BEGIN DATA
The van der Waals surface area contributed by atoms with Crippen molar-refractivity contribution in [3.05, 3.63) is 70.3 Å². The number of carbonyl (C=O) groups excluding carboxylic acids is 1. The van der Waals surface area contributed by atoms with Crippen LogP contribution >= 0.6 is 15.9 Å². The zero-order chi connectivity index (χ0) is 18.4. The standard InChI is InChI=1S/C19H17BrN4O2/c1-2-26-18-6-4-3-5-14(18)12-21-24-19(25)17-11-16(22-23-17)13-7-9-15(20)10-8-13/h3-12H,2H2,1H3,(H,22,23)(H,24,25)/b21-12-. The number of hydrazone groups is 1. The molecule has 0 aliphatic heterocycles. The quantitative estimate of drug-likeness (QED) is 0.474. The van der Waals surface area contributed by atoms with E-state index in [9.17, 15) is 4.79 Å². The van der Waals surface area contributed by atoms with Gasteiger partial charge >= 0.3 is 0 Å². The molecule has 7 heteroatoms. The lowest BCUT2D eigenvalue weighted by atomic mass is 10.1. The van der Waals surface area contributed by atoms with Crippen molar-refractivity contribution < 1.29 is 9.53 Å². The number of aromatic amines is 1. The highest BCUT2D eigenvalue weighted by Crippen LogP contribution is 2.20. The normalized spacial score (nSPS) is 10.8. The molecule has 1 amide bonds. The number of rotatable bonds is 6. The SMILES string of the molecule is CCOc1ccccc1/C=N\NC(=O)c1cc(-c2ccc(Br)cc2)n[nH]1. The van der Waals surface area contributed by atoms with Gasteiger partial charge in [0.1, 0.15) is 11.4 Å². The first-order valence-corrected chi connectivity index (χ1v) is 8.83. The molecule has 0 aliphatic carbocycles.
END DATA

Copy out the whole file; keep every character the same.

The van der Waals surface area contributed by atoms with Crippen molar-refractivity contribution in [3.05, 3.63) is 70.3 Å². The number of carbonyl (C=O) groups excluding carboxylic acids is 1. The van der Waals surface area contributed by atoms with Crippen LogP contribution >= 0.6 is 15.9 Å². The zero-order chi connectivity index (χ0) is 18.4. The standard InChI is InChI=1S/C19H17BrN4O2/c1-2-26-18-6-4-3-5-14(18)12-21-24-19(25)17-11-16(22-23-17)13-7-9-15(20)10-8-13/h3-12H,2H2,1H3,(H,22,23)(H,24,25)/b21-12-. The number of hydrazone groups is 1. The molecule has 0 aliphatic heterocycles. The quantitative estimate of drug-likeness (QED) is 0.474. The van der Waals surface area contributed by atoms with E-state index in [9.17, 15) is 4.79 Å². The van der Waals surface area contributed by atoms with Gasteiger partial charge >= 0.3 is 0 Å². The molecule has 7 heteroatoms. The lowest BCUT2D eigenvalue weighted by atomic mass is 10.1. The van der Waals surface area contributed by atoms with Crippen molar-refractivity contribution < 1.29 is 9.53 Å². The number of aromatic amines is 1. The highest BCUT2D eigenvalue weighted by Crippen LogP contribution is 2.20. The normalized spacial score (nSPS) is 10.8. The molecule has 1 amide bonds. The number of rotatable bonds is 6. The SMILES string of the molecule is CCOc1ccccc1/C=N\NC(=O)c1cc(-c2ccc(Br)cc2)n[nH]1. The van der Waals surface area contributed by atoms with Gasteiger partial charge in [0.1, 0.15) is 11.4 Å². The first-order valence-corrected chi connectivity index (χ1v) is 8.83. The molecule has 0 aliphatic carbocycles.